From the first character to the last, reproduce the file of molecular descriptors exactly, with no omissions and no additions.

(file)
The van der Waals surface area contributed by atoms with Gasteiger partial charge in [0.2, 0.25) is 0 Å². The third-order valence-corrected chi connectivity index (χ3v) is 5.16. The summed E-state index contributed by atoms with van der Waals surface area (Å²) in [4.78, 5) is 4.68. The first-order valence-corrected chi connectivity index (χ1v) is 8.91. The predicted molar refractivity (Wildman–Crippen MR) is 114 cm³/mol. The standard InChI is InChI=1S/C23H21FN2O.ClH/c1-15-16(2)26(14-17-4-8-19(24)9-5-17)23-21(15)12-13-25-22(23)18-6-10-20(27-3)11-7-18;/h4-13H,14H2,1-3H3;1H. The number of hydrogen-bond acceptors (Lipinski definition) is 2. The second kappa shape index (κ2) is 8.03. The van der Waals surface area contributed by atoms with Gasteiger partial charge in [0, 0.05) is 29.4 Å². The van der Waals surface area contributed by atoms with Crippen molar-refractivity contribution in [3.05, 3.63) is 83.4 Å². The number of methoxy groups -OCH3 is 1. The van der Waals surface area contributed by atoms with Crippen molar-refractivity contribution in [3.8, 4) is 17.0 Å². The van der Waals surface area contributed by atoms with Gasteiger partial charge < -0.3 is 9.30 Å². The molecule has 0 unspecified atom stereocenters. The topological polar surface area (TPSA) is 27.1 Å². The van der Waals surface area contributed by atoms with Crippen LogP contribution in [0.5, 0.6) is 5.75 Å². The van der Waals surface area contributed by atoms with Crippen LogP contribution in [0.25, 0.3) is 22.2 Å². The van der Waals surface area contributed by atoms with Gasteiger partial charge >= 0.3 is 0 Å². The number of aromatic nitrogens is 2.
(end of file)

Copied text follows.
The van der Waals surface area contributed by atoms with Gasteiger partial charge in [0.2, 0.25) is 0 Å². The third-order valence-corrected chi connectivity index (χ3v) is 5.16. The summed E-state index contributed by atoms with van der Waals surface area (Å²) in [4.78, 5) is 4.68. The first-order valence-corrected chi connectivity index (χ1v) is 8.91. The predicted molar refractivity (Wildman–Crippen MR) is 114 cm³/mol. The standard InChI is InChI=1S/C23H21FN2O.ClH/c1-15-16(2)26(14-17-4-8-19(24)9-5-17)23-21(15)12-13-25-22(23)18-6-10-20(27-3)11-7-18;/h4-13H,14H2,1-3H3;1H. The number of hydrogen-bond acceptors (Lipinski definition) is 2. The second kappa shape index (κ2) is 8.03. The van der Waals surface area contributed by atoms with Gasteiger partial charge in [0, 0.05) is 29.4 Å². The van der Waals surface area contributed by atoms with Crippen molar-refractivity contribution in [3.05, 3.63) is 83.4 Å². The number of methoxy groups -OCH3 is 1. The van der Waals surface area contributed by atoms with Crippen molar-refractivity contribution in [3.8, 4) is 17.0 Å². The van der Waals surface area contributed by atoms with Gasteiger partial charge < -0.3 is 9.30 Å². The molecule has 0 unspecified atom stereocenters. The topological polar surface area (TPSA) is 27.1 Å². The van der Waals surface area contributed by atoms with Crippen LogP contribution in [0.5, 0.6) is 5.75 Å². The van der Waals surface area contributed by atoms with Crippen LogP contribution in [0.25, 0.3) is 22.2 Å². The van der Waals surface area contributed by atoms with Gasteiger partial charge >= 0.3 is 0 Å². The number of aromatic nitrogens is 2.